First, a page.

8 Fresh Twitter Apps for 2012

Posted by | April 17, 2012 | Apps | No Comments

Perhaps no other app category changes as fast and as much as the Twitter client one. They seem to merge, disappear, lose support and come up with new ones more than in any other app category. If you are into Twitter as much as we are, you probably already know the usual popular clients like Twitter for Mac, Twitterrific, TweetDeck, Echofon, etc. We’ve covered most of them before.

But today we are here to show you some cool new Twitter clients that have either gotten popular recently, or have come out in the past few months. Most of them have a unique take on Twitter, like trying to make it a more simple and mindful experience, but you’ll also find a few clients that are in direct competition to the ones mentioned above. Jump in!

Osfoora

Osfoora is a Twitter client that got popular on the iOS and recently made the jump to the Mac platform with a lot of buzz around it. We reviewed it recently, but in short: it has anything that you would expect from a Twitter client, with the addition of a very pretty interface and a few awesome features like Tweet Marker support, inline images, and muting.

Osfoora’s cool looks and awesome features come with a price, though, which may be hard to justify with all of the free alternatives out there on the market.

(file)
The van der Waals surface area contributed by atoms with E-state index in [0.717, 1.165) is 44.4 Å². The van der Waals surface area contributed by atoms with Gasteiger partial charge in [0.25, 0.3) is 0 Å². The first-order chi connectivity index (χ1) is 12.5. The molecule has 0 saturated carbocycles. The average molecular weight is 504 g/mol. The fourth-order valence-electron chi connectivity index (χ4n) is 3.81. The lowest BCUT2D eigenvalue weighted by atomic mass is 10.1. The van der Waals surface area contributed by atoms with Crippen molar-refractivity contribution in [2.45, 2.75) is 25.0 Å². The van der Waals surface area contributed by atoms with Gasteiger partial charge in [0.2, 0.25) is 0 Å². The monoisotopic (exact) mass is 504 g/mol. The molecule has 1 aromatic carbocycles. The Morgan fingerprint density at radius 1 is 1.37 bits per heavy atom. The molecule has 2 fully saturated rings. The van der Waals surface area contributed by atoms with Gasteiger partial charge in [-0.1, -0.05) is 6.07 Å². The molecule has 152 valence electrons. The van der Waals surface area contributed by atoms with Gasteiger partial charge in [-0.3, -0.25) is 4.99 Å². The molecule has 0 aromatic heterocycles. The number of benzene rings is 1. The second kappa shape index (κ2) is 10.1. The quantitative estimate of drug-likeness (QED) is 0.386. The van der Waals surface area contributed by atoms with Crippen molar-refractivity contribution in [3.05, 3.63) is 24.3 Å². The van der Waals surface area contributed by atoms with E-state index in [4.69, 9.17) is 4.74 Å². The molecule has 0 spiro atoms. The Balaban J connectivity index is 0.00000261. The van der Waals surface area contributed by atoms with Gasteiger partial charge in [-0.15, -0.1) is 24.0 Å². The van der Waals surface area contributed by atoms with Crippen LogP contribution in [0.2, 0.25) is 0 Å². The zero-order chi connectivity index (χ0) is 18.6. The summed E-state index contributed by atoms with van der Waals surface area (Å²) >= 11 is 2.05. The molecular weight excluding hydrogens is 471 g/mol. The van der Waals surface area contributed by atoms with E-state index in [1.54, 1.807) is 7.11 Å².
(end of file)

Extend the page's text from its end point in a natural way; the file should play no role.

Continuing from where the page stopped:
Price: $4.99
Requires: Mac OS X 10.6 or later
Developer: Said Marouf

Itsy

Itsy is a free, simple and clean Twitter client that we also got to review not so long ago. Its main gimmick comes from the minimalistic approach that it brings to the category, but it isn’t missing out on great features like inline images and theme support.

Itsy does lack a few things that some users might miss, like multiple account support and viewing other’s profiles inside the app. If what you are looking for is a simple and free alternative to navigating through your timeline, Itsy doesn’t do a bad job at all.
Price: Free
Requires: Mac OS X 10.6 or later
Developer: Mowglii

Wren

Wren is somewhat of a controversial “client”, because some people argue it shouldn’t even be considered one. Think of it as a complement to your usual Twitter app, something that might help you tweet without getting too distracted with your timeline.

Wren lets you create and post new tweets from your desktop, but that’s about it. You can’t view your timeline in it and you can’t do much else other than posting tweets and saving drafts. It’s as “distraction-free” as apps can get.
Price: $4.99
Requires: Mac OS X 10.6 or later
Developer: Andrew Ramos and Kevin Smith

Quick Tweet

Quick Tweet is very similar to Wren in that it is only a quick way for you to post tweets without getting too invested in your timeline. The difference between it, though, is that Quick Tweet is even more simple as it doesn’t support drafts and it also runs on your menu bar. Oh, and it’s also free.

Price: Free
Requires: Mac OS X 10.7 or later
Developer: Chongyu Zhu

Echelon

Echelon is yet another minimalistic Twitter client, but its take on the category is quite unique. It’s sort of a simple way of searching for anything inside of Twitter. You don’t even need a Twitter account to use it, just search for any keyword, user or hashtag and let Echelon display to you the latest results one by one.